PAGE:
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Two on Nipah virus – I Surveying the Skies

Using machine learning to analyse traits for identifying species of bat hosting Nipah virus

07 August 2019

Surveying the Skies

Outbreaks of a deadly virus that’s spread from bats to people in India could be prevented using predictions made by machine learning algorithms that identify which bat species are most likely to host the virus. Four species have been shown as potential hosts (including the Indian Flying Fox, pictured) and can now be monitored to limit the virus’ spread. Called the Nipah virus, it’s transmitted to people when locals collect sap from date palm trees where infected bats roost. Once infected, people can spread the virus to each other, sparking an outbreak. In a 2018 outbreak, 21 of the 23 infected people died. However, only 31 of India’s 113 bat species have previously been tested for their potential to carry Nipah. Scientists used the machine learning algorithms to analyse 48 traits - including diet, migration and geographical range – of 523 bat species in India and across the world.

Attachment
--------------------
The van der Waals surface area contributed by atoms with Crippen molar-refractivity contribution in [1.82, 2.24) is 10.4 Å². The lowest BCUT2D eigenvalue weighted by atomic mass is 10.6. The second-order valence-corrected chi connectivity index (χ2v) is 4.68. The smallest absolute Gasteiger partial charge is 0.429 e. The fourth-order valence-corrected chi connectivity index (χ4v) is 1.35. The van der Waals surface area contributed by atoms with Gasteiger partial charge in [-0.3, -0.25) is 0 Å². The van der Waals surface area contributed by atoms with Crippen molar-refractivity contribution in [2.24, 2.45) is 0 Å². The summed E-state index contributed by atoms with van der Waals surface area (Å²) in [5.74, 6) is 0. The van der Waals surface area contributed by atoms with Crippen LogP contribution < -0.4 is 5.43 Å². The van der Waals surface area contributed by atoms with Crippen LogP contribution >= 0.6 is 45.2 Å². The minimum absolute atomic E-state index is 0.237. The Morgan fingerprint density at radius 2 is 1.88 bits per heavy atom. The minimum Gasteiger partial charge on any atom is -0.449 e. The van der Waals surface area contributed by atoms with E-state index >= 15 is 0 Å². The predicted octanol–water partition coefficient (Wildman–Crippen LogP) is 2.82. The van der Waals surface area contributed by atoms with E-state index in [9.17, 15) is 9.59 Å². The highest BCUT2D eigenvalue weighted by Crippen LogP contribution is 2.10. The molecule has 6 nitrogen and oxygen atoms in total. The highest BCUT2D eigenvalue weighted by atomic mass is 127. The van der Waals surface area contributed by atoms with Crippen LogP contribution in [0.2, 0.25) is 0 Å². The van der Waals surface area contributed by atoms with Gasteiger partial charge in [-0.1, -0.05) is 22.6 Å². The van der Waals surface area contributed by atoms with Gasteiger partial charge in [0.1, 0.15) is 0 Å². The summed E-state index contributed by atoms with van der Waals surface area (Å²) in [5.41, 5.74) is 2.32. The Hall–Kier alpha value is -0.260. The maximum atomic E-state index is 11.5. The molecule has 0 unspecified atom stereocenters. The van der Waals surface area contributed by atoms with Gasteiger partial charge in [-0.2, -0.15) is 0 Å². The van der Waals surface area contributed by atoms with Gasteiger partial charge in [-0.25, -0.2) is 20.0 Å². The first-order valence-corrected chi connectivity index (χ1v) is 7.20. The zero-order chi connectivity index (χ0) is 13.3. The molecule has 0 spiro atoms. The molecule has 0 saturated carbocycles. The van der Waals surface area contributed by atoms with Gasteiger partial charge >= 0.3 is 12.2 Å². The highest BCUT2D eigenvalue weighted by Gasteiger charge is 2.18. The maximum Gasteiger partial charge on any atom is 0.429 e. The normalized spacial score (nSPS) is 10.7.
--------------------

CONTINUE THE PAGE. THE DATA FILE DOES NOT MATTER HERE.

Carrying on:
Written by Deborah Oakley

  • Image by Rajib Islam
  • Research by Raina K. Plowright and Barbara A. Han, and colleagues, Department of Microbiology and Immunology, Montana State University, Bozeman, MT, and Cary Institute of Ecosystem Studies, Millbrook, NY, USA
  • Image copyright held by the photographer
  • Research published in PLOS Neglected Tropical Diseases, June 2019

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